Monolithic and Microservices are the two architectures used most commonly today for developing enterprise software applications. Monoliths have been around for some time, but the benefits of a microservices architecture are making the latter more popular. Because of this, many companies are investing in transforming their monoliths into microservices.
Monolithic is an accepted way to start application development because it is straightforward and well-understood. A monolithic architecture is simple. It is built as one unit that includes all required components. It comprises a UI, a business logic layer, and a data layer that talks to the database. The initial development happens at a fast pace.
But problems appear as the codebase grows in size and complexity (namely, interdependencies).. It becomes increasingly difficult to add new features. Developers must spend more time figuring out where to make changes. They no longer understand the entire code base. So, changing code in one place results in breakages elsewhere. To avoid this, the developers must thoroughly test even the smallest changes. This adds to the release cycle time. So what are the benefits of a microservices architecture, in contrast?
Microservices are small services that adhere to the Single Responsibility Principle (SRP). Every microservice focuses only on one functionality. The boundaries between services are very clear. As a result, there is loose coupling between microservices. You can build, deploy, and scale them independently. As each service is small, you can make updates comparatively easily and quickly compared to monoliths.
What Are the Benefits of a Microservices Architecture?
In addition to the service size and resulting flexibility, there are many more benefits of a Microservices architecture. Some of these include:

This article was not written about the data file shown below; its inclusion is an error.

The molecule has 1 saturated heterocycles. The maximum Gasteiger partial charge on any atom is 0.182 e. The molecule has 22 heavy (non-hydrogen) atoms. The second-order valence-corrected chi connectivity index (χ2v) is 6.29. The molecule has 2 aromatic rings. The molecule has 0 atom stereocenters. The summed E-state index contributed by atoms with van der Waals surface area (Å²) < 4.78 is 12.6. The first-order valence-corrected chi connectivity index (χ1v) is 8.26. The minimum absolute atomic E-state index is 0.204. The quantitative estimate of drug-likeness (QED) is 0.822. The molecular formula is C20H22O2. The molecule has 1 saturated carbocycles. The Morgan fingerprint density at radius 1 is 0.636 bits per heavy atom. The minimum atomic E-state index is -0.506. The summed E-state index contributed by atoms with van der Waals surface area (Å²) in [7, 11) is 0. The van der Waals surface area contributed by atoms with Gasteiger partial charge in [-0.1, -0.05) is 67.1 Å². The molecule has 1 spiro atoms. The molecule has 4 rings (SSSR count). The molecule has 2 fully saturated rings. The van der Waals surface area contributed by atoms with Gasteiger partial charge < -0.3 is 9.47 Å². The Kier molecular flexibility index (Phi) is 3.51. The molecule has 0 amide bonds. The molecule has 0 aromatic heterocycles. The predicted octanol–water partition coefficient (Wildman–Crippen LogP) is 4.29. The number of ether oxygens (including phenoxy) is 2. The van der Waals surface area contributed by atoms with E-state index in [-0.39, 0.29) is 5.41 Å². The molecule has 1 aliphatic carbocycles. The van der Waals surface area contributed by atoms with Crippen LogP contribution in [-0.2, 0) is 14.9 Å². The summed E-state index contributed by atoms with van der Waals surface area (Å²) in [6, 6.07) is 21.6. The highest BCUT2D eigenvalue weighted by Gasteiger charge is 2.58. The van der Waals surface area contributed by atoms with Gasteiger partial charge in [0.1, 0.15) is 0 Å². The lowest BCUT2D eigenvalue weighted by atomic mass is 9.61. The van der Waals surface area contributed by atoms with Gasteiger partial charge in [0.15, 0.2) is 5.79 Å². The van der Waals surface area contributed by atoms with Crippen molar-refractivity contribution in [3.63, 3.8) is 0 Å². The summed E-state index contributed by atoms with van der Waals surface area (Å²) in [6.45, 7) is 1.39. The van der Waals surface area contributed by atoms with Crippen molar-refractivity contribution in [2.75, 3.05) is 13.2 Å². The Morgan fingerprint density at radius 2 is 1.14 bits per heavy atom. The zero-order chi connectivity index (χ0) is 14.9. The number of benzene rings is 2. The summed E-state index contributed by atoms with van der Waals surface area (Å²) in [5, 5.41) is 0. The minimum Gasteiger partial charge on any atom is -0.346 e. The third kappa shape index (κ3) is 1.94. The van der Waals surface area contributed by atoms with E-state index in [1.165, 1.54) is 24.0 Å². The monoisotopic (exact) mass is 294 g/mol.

Each service is independent. So, feature updates and bug fixes are simple. You can release a service by itself instead of releasing the full application. The development process is very agile and reduces the time to market.
Focused and Effective Teams
Because services are small, a small team can independently manage a service from end to end. A small crew is more productive because communication is faster, there is less management overhead, and agility increases.
An Independent Codebase
A microservice has an independent (loosely-coupled) codebase and a separate data store. There are no dependencies on other teams. The team can easily add new features. Each service starts much faster than a monolith, so developers are more productive.
Flexible Technology Choices
Every microservice team can develop its code using the programming languages, databases, and tools that are most appropriate. They are also free to rewrite them using different languages and frameworks. Productivity increases, as does programmer satisfaction.
Microservices are isolated and autonomous. Hence, if one fails, others can continue working as usual. There is better fault isolation so that the entire system does not grind to a halt.
You can scale particular services that you need and not the whole application–i.e. scaling an Ordering service during peak demand without having to scale up the Wishlist service. Each service can be deployed on the hardware best suited for it. This is cost-effective.
Database Schema Updates
A microservice should control its own data. It does not share it with other services. So, it can change its database schema if needed, without the fear of affecting other parts of the application.
Automation and CI/CD